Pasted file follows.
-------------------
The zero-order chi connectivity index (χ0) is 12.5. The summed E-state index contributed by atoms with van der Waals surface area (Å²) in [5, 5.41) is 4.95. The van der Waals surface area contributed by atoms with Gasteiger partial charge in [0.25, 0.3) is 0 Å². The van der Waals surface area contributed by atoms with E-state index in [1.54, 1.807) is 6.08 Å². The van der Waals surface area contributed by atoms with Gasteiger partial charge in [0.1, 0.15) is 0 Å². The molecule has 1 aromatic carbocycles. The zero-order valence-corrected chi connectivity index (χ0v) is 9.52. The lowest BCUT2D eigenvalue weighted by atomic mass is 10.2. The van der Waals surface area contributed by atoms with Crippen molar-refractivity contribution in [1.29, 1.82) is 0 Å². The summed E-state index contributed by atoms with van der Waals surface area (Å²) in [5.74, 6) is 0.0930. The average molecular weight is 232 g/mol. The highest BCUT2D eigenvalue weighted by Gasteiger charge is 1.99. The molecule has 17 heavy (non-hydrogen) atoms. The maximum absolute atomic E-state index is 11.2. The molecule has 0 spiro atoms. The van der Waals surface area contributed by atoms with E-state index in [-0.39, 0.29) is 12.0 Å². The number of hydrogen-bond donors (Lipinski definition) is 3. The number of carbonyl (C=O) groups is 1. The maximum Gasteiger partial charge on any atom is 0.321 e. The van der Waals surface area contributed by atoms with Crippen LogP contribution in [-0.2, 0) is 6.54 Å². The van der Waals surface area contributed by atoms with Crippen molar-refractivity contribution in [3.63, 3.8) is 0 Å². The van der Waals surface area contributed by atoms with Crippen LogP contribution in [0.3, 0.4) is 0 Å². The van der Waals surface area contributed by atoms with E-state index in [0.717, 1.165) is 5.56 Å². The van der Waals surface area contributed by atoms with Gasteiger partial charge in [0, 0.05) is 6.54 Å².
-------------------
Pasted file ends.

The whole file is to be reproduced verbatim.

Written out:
The zero-order chi connectivity index (χ0) is 12.5. The summed E-state index contributed by atoms with van der Waals surface area (Å²) in [5, 5.41) is 4.95. The van der Waals surface area contributed by atoms with Gasteiger partial charge in [0.25, 0.3) is 0 Å². The van der Waals surface area contributed by atoms with E-state index in [1.54, 1.807) is 6.08 Å². The van der Waals surface area contributed by atoms with Gasteiger partial charge in [0.1, 0.15) is 0 Å². The molecule has 1 aromatic carbocycles. The zero-order valence-corrected chi connectivity index (χ0v) is 9.52. The lowest BCUT2D eigenvalue weighted by atomic mass is 10.2. The van der Waals surface area contributed by atoms with Crippen molar-refractivity contribution in [1.29, 1.82) is 0 Å². The summed E-state index contributed by atoms with van der Waals surface area (Å²) in [5.74, 6) is 0.0930. The average molecular weight is 232 g/mol. The highest BCUT2D eigenvalue weighted by Gasteiger charge is 1.99. The molecule has 17 heavy (non-hydrogen) atoms. The maximum absolute atomic E-state index is 11.2. The molecule has 0 spiro atoms. The van der Waals surface area contributed by atoms with E-state index in [-0.39, 0.29) is 12.0 Å². The number of hydrogen-bond donors (Lipinski definition) is 3. The number of carbonyl (C=O) groups is 1. The maximum Gasteiger partial charge on any atom is 0.321 e. The van der Waals surface area contributed by atoms with Crippen LogP contribution in [-0.2, 0) is 6.54 Å². The van der Waals surface area contributed by atoms with Crippen molar-refractivity contribution in [3.63, 3.8) is 0 Å². The van der Waals surface area contributed by atoms with Crippen LogP contribution in [0.3, 0.4) is 0 Å². The van der Waals surface area contributed by atoms with E-state index in [0.717, 1.165) is 5.56 Å². The van der Waals surface area contributed by atoms with Gasteiger partial charge in [0, 0.05) is 6.54 Å².